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Orford Museum is an MLA accredited museum that collects and displays historical material found in Orford and the surrounding area in Suffolk. The museum has been situated inside Orford Castle, a historic local landmark that was built in the 12th century by King Henry II and is owned and maintained by English Heritage.
The museum has been situated inside Orford Castle, a historic local landmark that was built in the 12th century by King Henry II and is owned and maintained by English Heritage. Inside the museum, display cabinets house material relating to The Castle, The Borough, Archaeology – Prehistory to 1550, River, Land & Sea and The Bronze Age, in addition to other small finds displays. As a building, Orford Castle affords the museum and its visitors a visually attractive home that is steeped in history. However, it is stone-built and unheated so provides very little protection against environmental damage for the exhibits. “Due to its age and the way it was built” says Jennifer Hall, Orford Museum Curator “a significant volume of moisture is absorbed by the building, especially in the winter when the cold temperatures cause condensation to build.”
Without protection, the exhibits are exposed to potential moisture-related damage. This issue was no more apparent than when Orford Museum bid to bring a locally-found Bronze Age hoard from Ipswich Museum to Orford.
In order to progress the bid, specific criteria including strict monitoring and control of relative humidity levels had to be achieved. Many metals will corrode rapidly in the presence of condensation, with the rate of corrosion further accelerated by natural and industrial pollutants. If exposed to high humidity, Bronze can develop “Bronze disease,” an irreversible corrosion process that will destroy the artefacts if they are not properly protected. In order to ensure the required conditions could be achieved, Orford Museum consulted English Heritage, the Victoria & Albert Museum and the Museum of London for advice. They recommended Munters, a global leader in energy efficient air treatment and dehumidification.
Thanks to Munters, Orford Museum was able to reassure Colchester and Ipswich Museum Service that relative humidity levels would be consistently maintained below 50% RH, therefore securing a long term loan of The Bronze Age exhibits.
At first, Orford Museum purchased one MG50 desiccant dehumidifier for Case 3, The Archaeology collection. The MG50 desiccant dehumidifier is a compact, lightweight unit that is well suited for smaller spaces. At the heart of the dehumidifier lies Munters desiccant rotor (wheel), a simple yet genius principle designed by Carl Munters more than 60 years ago. Two air streams pass simultaneously through the slowly rotating rotor that is treated with a highly effective desiccant. One air stream is dehumidified to provide the necessary dry air, the other dries the rotor, exhausting the accumulated moisture externally.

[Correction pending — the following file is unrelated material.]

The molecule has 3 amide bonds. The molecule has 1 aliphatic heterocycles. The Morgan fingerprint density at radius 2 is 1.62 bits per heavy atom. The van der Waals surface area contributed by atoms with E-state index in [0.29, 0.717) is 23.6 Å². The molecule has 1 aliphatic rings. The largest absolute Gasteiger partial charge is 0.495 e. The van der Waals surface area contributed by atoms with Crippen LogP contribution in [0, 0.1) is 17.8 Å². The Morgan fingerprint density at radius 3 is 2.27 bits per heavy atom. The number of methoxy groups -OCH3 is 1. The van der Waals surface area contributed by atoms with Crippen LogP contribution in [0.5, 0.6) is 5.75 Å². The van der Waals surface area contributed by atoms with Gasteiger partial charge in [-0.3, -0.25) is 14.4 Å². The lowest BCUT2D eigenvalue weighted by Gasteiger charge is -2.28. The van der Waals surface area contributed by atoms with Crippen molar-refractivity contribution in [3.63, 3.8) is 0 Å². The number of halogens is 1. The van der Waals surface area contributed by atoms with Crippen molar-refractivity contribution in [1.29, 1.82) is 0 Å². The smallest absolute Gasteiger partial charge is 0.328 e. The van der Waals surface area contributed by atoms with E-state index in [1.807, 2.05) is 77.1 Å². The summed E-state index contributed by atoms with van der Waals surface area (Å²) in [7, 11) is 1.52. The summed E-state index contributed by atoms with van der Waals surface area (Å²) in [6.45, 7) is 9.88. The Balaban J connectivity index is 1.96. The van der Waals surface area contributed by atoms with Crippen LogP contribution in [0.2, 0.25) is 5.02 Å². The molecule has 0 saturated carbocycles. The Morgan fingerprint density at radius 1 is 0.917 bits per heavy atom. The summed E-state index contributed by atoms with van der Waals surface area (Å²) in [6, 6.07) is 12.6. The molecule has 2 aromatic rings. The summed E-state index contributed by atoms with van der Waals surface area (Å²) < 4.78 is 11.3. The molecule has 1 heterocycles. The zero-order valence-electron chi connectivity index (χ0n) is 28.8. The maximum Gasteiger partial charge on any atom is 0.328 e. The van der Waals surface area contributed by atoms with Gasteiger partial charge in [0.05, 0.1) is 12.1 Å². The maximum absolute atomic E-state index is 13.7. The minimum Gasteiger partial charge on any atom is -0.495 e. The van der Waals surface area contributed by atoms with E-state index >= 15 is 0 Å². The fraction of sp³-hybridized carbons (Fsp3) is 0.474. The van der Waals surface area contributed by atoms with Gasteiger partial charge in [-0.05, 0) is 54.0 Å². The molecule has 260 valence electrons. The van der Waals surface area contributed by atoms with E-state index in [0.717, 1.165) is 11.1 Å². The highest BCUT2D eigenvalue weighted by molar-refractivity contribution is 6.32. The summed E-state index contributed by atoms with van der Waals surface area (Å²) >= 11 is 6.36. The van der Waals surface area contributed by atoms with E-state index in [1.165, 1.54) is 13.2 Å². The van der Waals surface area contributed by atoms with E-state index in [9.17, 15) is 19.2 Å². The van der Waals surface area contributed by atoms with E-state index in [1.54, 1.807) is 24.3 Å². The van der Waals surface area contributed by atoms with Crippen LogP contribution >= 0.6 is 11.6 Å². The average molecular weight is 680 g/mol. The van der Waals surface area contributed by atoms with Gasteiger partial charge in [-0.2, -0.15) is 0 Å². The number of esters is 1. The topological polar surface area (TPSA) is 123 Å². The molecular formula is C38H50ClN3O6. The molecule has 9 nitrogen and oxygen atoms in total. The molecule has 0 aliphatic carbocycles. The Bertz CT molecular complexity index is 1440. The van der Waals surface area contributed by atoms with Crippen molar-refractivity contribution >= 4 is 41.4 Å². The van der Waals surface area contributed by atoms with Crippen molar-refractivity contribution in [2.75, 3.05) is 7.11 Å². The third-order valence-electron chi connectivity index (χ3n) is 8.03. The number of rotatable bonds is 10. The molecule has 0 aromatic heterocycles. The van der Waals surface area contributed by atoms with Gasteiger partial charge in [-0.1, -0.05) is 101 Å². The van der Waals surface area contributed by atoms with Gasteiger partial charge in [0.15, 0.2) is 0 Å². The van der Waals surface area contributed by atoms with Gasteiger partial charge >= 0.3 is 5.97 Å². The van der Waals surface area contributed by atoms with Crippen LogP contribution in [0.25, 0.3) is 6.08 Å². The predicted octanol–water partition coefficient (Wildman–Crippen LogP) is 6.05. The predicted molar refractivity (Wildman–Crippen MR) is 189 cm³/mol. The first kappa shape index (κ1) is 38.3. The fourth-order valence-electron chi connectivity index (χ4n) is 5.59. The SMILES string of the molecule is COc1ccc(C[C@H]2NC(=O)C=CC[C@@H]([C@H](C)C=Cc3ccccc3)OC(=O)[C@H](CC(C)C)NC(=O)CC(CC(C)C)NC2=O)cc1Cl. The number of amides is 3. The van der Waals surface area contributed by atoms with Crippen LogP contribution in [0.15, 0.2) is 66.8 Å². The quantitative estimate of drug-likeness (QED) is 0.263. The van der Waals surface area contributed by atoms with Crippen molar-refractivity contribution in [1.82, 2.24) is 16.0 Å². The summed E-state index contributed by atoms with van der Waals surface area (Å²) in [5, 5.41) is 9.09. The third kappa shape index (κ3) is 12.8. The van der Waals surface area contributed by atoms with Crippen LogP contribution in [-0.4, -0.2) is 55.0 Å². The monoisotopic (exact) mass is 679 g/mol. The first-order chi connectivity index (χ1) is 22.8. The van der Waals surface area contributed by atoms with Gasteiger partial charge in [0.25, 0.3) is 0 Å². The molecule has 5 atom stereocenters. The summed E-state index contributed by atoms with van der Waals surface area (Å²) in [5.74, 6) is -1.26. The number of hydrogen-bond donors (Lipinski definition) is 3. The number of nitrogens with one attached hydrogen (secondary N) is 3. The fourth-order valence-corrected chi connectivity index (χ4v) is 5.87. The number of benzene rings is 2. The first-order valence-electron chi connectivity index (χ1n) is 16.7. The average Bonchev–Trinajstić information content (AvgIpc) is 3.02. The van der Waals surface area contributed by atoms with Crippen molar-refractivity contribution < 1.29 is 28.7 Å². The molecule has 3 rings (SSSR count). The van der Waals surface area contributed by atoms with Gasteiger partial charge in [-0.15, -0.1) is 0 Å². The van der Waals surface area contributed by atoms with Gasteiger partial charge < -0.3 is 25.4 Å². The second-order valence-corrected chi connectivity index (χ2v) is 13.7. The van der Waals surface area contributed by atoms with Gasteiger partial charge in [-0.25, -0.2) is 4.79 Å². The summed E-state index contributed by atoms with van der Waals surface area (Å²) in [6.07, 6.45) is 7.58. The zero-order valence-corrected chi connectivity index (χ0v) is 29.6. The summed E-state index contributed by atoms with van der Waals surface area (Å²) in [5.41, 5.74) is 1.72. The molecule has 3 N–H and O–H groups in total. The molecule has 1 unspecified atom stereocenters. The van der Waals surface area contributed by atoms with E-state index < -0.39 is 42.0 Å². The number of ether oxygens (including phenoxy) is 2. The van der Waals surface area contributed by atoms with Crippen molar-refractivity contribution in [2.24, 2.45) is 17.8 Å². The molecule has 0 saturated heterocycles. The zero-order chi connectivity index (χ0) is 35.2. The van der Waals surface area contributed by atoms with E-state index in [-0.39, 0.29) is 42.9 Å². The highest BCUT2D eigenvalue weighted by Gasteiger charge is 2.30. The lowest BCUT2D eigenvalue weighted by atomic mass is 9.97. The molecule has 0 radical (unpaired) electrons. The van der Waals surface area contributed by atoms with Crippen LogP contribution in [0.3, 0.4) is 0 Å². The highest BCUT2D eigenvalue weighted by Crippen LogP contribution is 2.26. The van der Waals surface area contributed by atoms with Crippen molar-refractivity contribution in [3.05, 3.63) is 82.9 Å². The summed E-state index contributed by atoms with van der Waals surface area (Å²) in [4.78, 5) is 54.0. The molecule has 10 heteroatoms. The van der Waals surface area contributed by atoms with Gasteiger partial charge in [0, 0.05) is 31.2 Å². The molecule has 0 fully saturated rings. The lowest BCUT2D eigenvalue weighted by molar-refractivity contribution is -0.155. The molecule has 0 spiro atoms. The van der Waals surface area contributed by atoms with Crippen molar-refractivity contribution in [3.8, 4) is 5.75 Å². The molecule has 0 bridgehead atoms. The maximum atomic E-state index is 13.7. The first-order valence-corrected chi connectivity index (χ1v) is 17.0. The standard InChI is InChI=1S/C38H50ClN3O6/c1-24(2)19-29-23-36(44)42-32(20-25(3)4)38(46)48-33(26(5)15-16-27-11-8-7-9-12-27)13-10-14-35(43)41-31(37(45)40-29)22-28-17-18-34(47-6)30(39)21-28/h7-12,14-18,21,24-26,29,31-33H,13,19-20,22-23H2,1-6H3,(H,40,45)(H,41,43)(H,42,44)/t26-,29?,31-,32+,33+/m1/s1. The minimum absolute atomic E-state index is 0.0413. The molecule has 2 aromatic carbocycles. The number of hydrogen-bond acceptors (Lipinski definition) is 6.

With the MG50 having proved beneficial to the artefacts in Case 3, Orford Museum raised funds over the past few years in order to purchase a further four MG50 dehumidifiers resulting in all five of the upright cases being monitored, protecting and conserving the collections in the museum. The museum is now supplying dry air to protect artefacts including leather money bags, metal badges, coins and even a medieval metal cross bow. Like metal items, the condition and life of items such as paper, photographs and leather is significantly increased by preventing moisture damage such as mould and fungal growth. Inside each display case, Munters humidistats constantly monitor conditions, automatically turning the dehumidifiers on and off as needed. This ensures humidity levels are maintained consistently day and night all year round, while also maximising energy efficiency.
In addition to achieving consistent climate conditions, aesthetics was an important consideration for the Museum. Minimising any impact on the museum and visitor experience was essential, and there could be no impact on Orford Castle itself as it is protected and owned by English Heritage. One of the benefits of the MG50 dehumidifier is that it does not need to be fitted on a wall, it is easy to move around and is small enough that it does not obstruct the view of the display cases for visitors. Each MG50 dehumidifier has been placed inside a specially designed small metal box next to each display case and supplies dry air through minimal pipe work.
As part of the conditions for the loan of The Bronze Age exhibits, Orford Museum are to ensure that the display case is opened very rarely, and regular reports on climate conditions are to be supplied to the Curatorial Advisor at Colchester and Ipswich Museum Service. To achieve this, the humidistats that are fitted inside each case are made clearly visible to the Curator in order to ease the process of taking humidity readings and prevent unnecessarily opening the cases.